If you wish your lawn would spring up thick, green, and vibrant overnight, you’re not alone, but there’s simply no secret method of ultra-accelerating grass growth. However, by following a proper process, you can minimize the time it takes to establish your lawn. Choosing the optimal grass type and planting at the ideal time go a long way toward getting the lawn you want.

Whether you choose seed or sod, This Old House has all the tips right here for you. Read on to discover how to grow grass as fast as you can.

How Do You Grow Grass Fast?

The best way to grow grass fast is to plant the best grass seed for your climate and follow the necessary steps. An even faster—but more expensive—option is to lay down sod, which is grass that’s already grown.

Determining Your Grass Type

Understanding your grass type is a crucial, fundamental step in the grass growing process. To get the best, fastest grass growth, you need to pick the ideal grass for your local climate—whether it’s a cool-season grass, warm-season grass, or a transitional grass type. It’s important to make the correct choice, or you may see your grass grow quickly, then falter, then fail.

Warm-Season Grass

Warm-season grasses grow best in regions with hot summers and mild winters, including the Deep South and Southeast. In general, warm-season grasses have vigorous growth from mid-to-late spring through early fall and go dormant in the winter. Their ideal growing temperature is between roughly 80 and 95 degrees Fahrenheit. The best time to plant warm-season grasses is between late spring and summer.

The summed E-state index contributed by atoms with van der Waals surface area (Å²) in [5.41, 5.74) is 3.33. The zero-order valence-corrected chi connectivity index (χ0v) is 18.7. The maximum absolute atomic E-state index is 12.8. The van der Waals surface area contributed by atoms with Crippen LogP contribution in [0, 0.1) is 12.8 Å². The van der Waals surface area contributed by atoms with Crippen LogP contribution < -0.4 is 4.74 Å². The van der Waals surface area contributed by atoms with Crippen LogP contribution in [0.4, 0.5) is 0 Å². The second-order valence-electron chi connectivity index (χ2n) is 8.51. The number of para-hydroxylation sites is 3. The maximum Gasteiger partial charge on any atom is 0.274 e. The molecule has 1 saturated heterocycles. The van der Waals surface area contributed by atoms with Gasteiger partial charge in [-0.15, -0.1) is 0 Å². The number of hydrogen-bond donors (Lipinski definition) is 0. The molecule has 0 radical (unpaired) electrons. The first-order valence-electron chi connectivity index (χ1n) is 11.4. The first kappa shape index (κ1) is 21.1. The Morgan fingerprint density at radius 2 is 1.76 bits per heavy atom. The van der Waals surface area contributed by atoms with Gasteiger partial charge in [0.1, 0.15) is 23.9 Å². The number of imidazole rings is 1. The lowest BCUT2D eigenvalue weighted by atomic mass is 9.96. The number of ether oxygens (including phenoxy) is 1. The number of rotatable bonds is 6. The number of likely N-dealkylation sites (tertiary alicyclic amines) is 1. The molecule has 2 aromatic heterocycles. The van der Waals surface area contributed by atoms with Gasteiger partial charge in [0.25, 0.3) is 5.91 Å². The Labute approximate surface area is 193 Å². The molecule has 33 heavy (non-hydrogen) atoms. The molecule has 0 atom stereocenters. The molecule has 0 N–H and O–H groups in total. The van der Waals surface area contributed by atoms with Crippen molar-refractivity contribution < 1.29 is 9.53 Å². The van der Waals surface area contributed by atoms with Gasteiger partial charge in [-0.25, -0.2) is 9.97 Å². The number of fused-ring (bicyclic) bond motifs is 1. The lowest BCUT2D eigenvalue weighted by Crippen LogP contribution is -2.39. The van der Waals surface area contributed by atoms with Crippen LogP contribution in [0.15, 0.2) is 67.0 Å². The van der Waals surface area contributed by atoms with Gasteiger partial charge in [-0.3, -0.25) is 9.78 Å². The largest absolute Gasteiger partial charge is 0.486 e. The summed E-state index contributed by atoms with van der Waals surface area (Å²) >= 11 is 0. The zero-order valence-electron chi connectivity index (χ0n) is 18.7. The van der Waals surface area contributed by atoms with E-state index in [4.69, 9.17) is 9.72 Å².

The fastest-growing warm season grasses include:

  • Bermuda grass: This grass type germinates in as little as seven to 10 days.
  • Buffalo grass: This variety takes two weeks to 30 days to germinate.
  • Centipede grass: This type of grass will germinate in 14 to 21 days.

Cool-Season Grass

Cool-season grasses’ active growth periods are during early spring and early fall. They grow best in areas like the Northeast, Pacific Northwest, and Upper Midwest. These grasses are usually green in the winter and turn brown in the summer. Their ideal growing temperature is about 60 to 75 degrees Fahrenheit. The best time to plant cool-season grasses is during the fall, about 45 days before the estimated first frost, or in spring.

The fastest-growing cool season grasses include:

  • Perennial and annual ryegrass: Both germinate in just seven to 10 days.
  • Tall fescue: This grass type germinates in 10 to 14 days.
  • Kentucky bluegrass: It typically takes two to four weeks for Kentucky bluegrass to germinate.

If you live in a transitional zone, you’re in luck. Both warm-season grasses and cool-season grasses will grow in your region. Plant a warm-season grass first, and overseed it with cool-season grass.

How to Plant Grass Seed

There are several options for planting grass seed. You may look into hydroseeding—an efficient planting process that involves spraying a slurry of grass seed, fertilizer, water, mulch, and wood fiber through a high pressure hose. Because of the built-in fertilizer, hydroseeding helps your grass grow quickly.

If you opt not to hydroseed, whether you think it’s too difficult to DIY or don’t want to pay to hire a professional, you can plant seed the old fashioned way.

  1. Test the soil: Always test your soil first. You want to make sure it’s set for optimum grass growth—proper drainage and full of the right nutrients.